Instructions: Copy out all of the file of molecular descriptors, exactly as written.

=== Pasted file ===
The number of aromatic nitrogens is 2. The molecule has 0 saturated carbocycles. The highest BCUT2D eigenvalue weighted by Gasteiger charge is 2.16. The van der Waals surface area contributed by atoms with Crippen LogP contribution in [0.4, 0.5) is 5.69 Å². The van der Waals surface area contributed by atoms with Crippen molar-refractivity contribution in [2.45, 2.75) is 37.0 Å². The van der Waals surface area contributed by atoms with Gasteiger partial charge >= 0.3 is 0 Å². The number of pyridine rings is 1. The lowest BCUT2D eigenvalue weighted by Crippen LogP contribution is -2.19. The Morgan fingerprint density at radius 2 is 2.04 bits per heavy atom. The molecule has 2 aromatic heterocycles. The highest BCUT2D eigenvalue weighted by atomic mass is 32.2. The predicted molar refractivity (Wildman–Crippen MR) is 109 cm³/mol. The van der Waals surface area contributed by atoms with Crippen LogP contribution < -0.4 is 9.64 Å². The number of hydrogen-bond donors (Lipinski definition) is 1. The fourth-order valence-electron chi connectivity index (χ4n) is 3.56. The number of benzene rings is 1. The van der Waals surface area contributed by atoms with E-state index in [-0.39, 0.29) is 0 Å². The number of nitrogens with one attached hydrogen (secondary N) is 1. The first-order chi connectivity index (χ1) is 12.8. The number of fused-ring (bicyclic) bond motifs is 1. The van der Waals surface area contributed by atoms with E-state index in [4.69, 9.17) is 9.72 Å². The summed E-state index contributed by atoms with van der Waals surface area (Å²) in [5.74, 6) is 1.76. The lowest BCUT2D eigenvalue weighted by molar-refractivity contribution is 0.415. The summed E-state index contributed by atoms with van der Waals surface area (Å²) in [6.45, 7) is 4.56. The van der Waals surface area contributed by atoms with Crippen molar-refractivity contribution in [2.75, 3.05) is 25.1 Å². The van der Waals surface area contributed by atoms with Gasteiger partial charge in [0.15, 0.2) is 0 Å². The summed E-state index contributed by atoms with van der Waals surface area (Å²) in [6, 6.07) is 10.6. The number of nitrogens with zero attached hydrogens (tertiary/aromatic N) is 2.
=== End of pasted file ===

The number of aromatic nitrogens is 2. The molecule has 0 saturated carbocycles. The highest BCUT2D eigenvalue weighted by Gasteiger charge is 2.16. The van der Waals surface area contributed by atoms with Crippen LogP contribution in [0.4, 0.5) is 5.69 Å². The van der Waals surface area contributed by atoms with Crippen molar-refractivity contribution in [2.45, 2.75) is 37.0 Å². The van der Waals surface area contributed by atoms with Gasteiger partial charge >= 0.3 is 0 Å². The number of pyridine rings is 1. The lowest BCUT2D eigenvalue weighted by Crippen LogP contribution is -2.19. The Morgan fingerprint density at radius 2 is 2.04 bits per heavy atom. The molecule has 2 aromatic heterocycles. The highest BCUT2D eigenvalue weighted by atomic mass is 32.2. The predicted molar refractivity (Wildman–Crippen MR) is 109 cm³/mol. The van der Waals surface area contributed by atoms with Crippen LogP contribution < -0.4 is 9.64 Å². The number of hydrogen-bond donors (Lipinski definition) is 1. The fourth-order valence-electron chi connectivity index (χ4n) is 3.56. The number of benzene rings is 1. The van der Waals surface area contributed by atoms with E-state index in [-0.39, 0.29) is 0 Å². The number of nitrogens with one attached hydrogen (secondary N) is 1. The first-order chi connectivity index (χ1) is 12.8. The number of fused-ring (bicyclic) bond motifs is 1. The van der Waals surface area contributed by atoms with E-state index in [4.69, 9.17) is 9.72 Å². The summed E-state index contributed by atoms with van der Waals surface area (Å²) in [5.74, 6) is 1.76. The lowest BCUT2D eigenvalue weighted by molar-refractivity contribution is 0.415. The summed E-state index contributed by atoms with van der Waals surface area (Å²) in [6.45, 7) is 4.56. The van der Waals surface area contributed by atoms with Crippen molar-refractivity contribution in [2.75, 3.05) is 25.1 Å². The van der Waals surface area contributed by atoms with Gasteiger partial charge in [0.15, 0.2) is 0 Å². The summed E-state index contributed by atoms with van der Waals surface area (Å²) in [6, 6.07) is 10.6. The number of nitrogens with zero attached hydrogens (tertiary/aromatic N) is 2.